Future Looks Bright for Store Brands
By Ron Margulis, Managing Director, RAM Communications
At the annual Private
Label Manufacturers Association show in Chicago last week, McKinsey & Co.
released data revealing that store brands continue to ride a wave of popularity
with American consumers. Depending on how retailers and suppliers execute on
their plans, according to the consultancy, there is a possibility that 24 percent
of sales at supermarkets could be store brands within six years. This is up
from the current level of 19 percent.
In their "Retail Trends 2011: Negotiating the New Normal" session,
Parog Desai and Alex Liu gave several reasons for the prolonged growth of private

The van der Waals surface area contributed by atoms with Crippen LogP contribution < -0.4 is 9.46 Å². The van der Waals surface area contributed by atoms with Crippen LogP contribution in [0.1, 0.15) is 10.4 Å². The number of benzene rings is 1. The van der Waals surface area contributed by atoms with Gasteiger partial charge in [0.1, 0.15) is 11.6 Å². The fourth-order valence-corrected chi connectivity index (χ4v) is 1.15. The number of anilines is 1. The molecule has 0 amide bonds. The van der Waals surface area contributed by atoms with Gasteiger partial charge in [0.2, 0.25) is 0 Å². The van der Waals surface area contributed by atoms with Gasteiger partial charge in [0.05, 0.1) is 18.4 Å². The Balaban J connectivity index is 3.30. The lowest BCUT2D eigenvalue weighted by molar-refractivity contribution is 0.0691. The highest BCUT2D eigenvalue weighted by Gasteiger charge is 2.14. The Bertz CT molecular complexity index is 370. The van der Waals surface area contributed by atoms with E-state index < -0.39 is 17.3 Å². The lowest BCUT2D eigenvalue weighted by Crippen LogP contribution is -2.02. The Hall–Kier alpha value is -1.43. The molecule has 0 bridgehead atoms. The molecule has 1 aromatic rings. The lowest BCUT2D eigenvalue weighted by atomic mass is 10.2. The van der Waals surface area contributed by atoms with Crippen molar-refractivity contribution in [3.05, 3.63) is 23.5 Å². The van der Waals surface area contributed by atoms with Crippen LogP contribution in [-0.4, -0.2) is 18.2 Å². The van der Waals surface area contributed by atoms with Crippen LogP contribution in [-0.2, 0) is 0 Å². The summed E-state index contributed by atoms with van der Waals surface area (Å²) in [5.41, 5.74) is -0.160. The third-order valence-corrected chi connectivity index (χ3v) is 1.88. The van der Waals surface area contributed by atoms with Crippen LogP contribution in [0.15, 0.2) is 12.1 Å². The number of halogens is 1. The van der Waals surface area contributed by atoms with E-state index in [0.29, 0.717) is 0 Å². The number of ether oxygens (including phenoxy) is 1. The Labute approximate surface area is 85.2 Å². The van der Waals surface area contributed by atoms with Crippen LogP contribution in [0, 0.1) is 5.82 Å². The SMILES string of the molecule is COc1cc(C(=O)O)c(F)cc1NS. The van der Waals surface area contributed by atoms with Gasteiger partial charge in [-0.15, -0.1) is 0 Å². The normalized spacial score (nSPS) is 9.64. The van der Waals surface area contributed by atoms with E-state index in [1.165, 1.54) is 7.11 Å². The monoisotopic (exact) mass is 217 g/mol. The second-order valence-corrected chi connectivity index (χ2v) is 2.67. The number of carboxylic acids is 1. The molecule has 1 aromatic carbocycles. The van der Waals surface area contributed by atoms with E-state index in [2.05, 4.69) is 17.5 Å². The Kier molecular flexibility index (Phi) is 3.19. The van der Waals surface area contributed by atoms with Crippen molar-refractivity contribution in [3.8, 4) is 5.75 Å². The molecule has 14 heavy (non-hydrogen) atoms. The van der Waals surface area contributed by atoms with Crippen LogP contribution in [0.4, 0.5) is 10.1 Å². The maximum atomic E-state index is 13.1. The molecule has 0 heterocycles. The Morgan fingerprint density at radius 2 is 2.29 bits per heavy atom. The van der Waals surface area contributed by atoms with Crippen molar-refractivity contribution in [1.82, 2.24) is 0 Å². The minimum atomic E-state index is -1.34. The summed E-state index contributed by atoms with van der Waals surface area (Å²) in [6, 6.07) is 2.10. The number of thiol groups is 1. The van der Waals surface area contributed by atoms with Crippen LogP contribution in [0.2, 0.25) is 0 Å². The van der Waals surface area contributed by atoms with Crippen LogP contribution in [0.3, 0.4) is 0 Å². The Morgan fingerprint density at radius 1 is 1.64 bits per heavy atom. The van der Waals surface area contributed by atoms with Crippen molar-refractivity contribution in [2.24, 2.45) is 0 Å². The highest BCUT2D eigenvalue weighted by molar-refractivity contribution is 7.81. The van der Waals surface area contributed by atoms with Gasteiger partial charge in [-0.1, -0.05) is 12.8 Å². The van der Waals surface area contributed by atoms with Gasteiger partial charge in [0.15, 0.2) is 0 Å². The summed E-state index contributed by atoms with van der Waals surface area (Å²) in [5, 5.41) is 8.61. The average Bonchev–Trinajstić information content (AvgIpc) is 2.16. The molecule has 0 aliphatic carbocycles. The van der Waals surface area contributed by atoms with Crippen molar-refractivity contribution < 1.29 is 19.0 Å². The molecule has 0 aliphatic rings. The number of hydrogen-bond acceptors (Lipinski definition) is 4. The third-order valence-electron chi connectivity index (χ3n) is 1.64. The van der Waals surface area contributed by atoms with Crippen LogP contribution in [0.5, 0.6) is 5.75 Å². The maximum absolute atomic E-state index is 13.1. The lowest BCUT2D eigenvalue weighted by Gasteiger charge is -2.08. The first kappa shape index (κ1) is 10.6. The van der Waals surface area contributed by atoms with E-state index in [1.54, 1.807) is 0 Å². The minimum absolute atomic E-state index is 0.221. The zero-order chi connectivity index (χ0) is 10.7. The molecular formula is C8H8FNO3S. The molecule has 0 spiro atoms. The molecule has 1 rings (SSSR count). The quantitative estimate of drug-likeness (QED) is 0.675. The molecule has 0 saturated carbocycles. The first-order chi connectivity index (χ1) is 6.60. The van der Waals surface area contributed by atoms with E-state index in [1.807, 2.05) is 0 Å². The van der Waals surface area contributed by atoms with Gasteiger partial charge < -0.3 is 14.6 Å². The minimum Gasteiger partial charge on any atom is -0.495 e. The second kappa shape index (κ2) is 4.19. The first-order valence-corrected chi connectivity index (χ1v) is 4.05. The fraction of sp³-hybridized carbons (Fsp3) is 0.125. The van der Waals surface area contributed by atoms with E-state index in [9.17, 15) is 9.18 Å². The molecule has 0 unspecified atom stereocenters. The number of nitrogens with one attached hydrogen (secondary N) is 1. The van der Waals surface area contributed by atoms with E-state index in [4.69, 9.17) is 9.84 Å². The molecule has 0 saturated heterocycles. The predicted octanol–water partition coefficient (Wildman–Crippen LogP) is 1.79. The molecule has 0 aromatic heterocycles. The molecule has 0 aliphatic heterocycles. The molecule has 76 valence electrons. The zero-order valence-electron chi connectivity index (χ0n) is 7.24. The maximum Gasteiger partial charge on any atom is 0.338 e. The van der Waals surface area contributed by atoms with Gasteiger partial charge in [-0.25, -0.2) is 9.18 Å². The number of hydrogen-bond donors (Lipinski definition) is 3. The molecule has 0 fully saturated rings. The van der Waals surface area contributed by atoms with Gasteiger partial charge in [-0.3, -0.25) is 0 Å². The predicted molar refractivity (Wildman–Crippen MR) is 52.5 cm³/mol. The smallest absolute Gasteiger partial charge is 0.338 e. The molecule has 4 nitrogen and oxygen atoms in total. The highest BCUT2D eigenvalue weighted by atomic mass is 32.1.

label, including the established ones — the economy, quality improvement
and assortment expansion. They also presented a more consumer-centric basis
for the progress, covering a new focus by marketers on the customers that matter
(younger, older and Hispanics), the use of customized and localized marketing,
the use of technology to engage shoppers at "The moment of truth" and
more retailer/supplier collaboration.
The session mostly reinforced
what the audience knew, but presented a clear warning. The McKinsey consultants
gave three imperatives needed for the industry to grow sales during the eventual
uptick in the economy:
- Capture insights and deliver products to the consumers that matter.
- Enhance the assortment and marketing strategies to help build private label.
- Think and look "plant to shelf" to capture win-win opportunities.
Discussion Question: What will retailers need to do to grow store brands
as the economy rebounds? Do you think any retail channel has a bigger opportunity
to grow store brands than the others?